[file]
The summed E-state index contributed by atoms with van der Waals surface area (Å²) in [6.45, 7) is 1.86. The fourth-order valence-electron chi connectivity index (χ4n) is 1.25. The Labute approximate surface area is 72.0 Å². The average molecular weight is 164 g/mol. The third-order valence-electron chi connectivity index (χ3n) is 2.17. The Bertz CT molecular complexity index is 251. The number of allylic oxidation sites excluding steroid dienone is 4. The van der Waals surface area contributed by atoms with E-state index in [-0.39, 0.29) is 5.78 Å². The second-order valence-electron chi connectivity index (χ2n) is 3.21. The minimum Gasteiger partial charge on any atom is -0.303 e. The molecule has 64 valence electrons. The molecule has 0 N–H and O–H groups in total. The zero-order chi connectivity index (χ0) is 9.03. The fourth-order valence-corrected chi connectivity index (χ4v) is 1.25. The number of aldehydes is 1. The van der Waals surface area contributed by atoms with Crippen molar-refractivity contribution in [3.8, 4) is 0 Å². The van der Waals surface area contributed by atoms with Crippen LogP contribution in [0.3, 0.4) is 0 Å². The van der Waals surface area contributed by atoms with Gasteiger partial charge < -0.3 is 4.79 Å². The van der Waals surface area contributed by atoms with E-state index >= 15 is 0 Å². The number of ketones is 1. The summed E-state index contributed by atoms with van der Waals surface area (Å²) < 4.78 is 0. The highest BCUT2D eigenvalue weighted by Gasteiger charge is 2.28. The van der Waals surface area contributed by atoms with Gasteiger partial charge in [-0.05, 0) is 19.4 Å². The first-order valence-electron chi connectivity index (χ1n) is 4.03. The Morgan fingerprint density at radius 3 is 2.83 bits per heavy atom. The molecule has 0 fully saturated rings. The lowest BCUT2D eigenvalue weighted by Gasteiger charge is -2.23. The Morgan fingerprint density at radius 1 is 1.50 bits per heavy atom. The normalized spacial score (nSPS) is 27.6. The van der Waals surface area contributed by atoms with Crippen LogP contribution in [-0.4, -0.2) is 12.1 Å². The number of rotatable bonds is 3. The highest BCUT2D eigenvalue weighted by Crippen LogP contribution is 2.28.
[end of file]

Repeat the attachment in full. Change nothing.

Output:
The summed E-state index contributed by atoms with van der Waals surface area (Å²) in [6.45, 7) is 1.86. The fourth-order valence-electron chi connectivity index (χ4n) is 1.25. The Labute approximate surface area is 72.0 Å². The average molecular weight is 164 g/mol. The third-order valence-electron chi connectivity index (χ3n) is 2.17. The Bertz CT molecular complexity index is 251. The number of allylic oxidation sites excluding steroid dienone is 4. The van der Waals surface area contributed by atoms with E-state index in [-0.39, 0.29) is 5.78 Å². The second-order valence-electron chi connectivity index (χ2n) is 3.21. The minimum Gasteiger partial charge on any atom is -0.303 e. The molecule has 64 valence electrons. The molecule has 0 N–H and O–H groups in total. The zero-order chi connectivity index (χ0) is 9.03. The fourth-order valence-corrected chi connectivity index (χ4v) is 1.25. The number of aldehydes is 1. The van der Waals surface area contributed by atoms with Crippen molar-refractivity contribution in [3.8, 4) is 0 Å². The van der Waals surface area contributed by atoms with Crippen LogP contribution in [0.3, 0.4) is 0 Å². The van der Waals surface area contributed by atoms with Gasteiger partial charge < -0.3 is 4.79 Å². The van der Waals surface area contributed by atoms with E-state index >= 15 is 0 Å². The number of ketones is 1. The summed E-state index contributed by atoms with van der Waals surface area (Å²) < 4.78 is 0. The highest BCUT2D eigenvalue weighted by Gasteiger charge is 2.28. The van der Waals surface area contributed by atoms with Gasteiger partial charge in [-0.05, 0) is 19.4 Å². The first-order valence-electron chi connectivity index (χ1n) is 4.03. The Morgan fingerprint density at radius 3 is 2.83 bits per heavy atom. The molecule has 0 fully saturated rings. The lowest BCUT2D eigenvalue weighted by Gasteiger charge is -2.23. The Morgan fingerprint density at radius 1 is 1.50 bits per heavy atom. The normalized spacial score (nSPS) is 27.6. The van der Waals surface area contributed by atoms with Crippen LogP contribution in [-0.4, -0.2) is 12.1 Å². The number of rotatable bonds is 3. The highest BCUT2D eigenvalue weighted by Crippen LogP contribution is 2.28.